I hate the dumbing down of poetry, the lowering of the bar until, as both revered teachers and friends of mine Donald Justice and Simic commented, it is almost impossible for young people to tell the difference between a good and a bad poem, since for decades it has been fashionable to write in such a manner--obscurity for obscurity's sake is how I would describe it--that makes it virtually impossible to tell whether you have any talent, have anything very interesting to say, etc.

It is a remarkable thing. The greatest poetry in the world, it seems to me, was being written by American poets until--coincidence?--around the late seventies when MFA programs became ubiquitous in American colleges and universities. Richard Howard once quipped darkly at a PEN gathering I happened to be at to receive a writing award, that there are now more writers than readers of poetry in the United States.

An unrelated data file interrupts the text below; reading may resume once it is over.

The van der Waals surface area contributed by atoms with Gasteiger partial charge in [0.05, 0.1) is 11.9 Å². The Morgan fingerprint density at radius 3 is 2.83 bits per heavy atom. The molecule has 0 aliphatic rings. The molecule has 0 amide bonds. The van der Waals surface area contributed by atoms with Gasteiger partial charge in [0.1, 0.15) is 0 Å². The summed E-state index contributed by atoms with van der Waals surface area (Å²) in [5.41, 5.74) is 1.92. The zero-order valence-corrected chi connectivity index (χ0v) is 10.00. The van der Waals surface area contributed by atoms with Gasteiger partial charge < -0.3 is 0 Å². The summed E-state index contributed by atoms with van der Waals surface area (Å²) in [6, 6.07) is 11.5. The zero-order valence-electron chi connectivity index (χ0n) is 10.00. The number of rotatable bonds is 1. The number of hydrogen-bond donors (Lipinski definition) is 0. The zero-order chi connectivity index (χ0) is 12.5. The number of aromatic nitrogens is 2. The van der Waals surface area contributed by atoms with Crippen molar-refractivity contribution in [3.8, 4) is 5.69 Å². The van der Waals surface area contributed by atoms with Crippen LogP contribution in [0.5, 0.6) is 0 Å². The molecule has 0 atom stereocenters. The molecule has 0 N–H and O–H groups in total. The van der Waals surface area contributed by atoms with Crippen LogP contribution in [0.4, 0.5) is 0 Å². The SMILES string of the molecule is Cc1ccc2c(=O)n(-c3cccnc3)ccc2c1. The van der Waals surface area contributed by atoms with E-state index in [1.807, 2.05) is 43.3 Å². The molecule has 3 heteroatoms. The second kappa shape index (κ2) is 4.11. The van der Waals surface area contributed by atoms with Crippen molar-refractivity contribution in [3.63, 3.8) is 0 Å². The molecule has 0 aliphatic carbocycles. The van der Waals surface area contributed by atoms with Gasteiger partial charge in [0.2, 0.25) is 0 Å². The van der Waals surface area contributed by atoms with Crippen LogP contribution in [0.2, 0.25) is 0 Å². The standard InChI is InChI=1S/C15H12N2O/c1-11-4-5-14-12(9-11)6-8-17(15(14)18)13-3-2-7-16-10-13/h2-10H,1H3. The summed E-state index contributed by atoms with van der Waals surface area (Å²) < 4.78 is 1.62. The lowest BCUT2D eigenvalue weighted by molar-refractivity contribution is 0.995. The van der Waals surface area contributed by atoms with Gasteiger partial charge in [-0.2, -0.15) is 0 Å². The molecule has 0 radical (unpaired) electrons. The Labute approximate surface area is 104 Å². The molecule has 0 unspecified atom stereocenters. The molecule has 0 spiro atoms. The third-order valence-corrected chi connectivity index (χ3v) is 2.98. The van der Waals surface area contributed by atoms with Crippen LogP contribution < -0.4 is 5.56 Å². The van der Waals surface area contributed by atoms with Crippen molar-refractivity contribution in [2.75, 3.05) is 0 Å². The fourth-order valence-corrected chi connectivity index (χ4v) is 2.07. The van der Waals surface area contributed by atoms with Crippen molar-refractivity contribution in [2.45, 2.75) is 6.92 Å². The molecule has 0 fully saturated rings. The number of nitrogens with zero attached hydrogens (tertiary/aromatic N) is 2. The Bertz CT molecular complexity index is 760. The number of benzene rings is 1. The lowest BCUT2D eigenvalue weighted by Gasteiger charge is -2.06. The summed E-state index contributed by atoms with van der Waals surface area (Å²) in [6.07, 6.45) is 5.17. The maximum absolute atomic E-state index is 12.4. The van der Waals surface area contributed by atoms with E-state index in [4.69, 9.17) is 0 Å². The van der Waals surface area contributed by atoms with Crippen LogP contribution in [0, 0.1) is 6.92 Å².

At 9/22/2011 6:53 AM, Anonymous Anonymous said...

"The real culprit is the MFA two year Masters Degree programs in writing poetry, an outrageous stupidity and capitalist scam on the part of universities and colleges as business for profit, and therefore, these days more than ever, in need of a steady stream of non-poets with big ambitions and fantasies, which are encouraged by the MFA programs—do you think anyone ever fails? No, everything runs smoothly on money, and it is an absolute disgrace to and desecration of the spirit of true poetry which is written and discovered in secret by those in need of it."

At 9/23/2011 10:46 AM, Blogger John Gallaher said...

The next paragraph:

"Writing has become the only major human endeavor in which you can flourish and do very well by being a shockingly mediocre poet. Look at just about any program in the country. And they lower the bar and lower the bar until any idiot can trip over it and be rewarded—a deadly situation for the poets of real talent, as well. Everyone knows how difficult it is to turn down offers of substantial money (it has been for me), and when it becomes habitual, it actually prevents poets poised to become truly great from fulfilling their promise. Their energy is channeled in the wrong way, and they know it."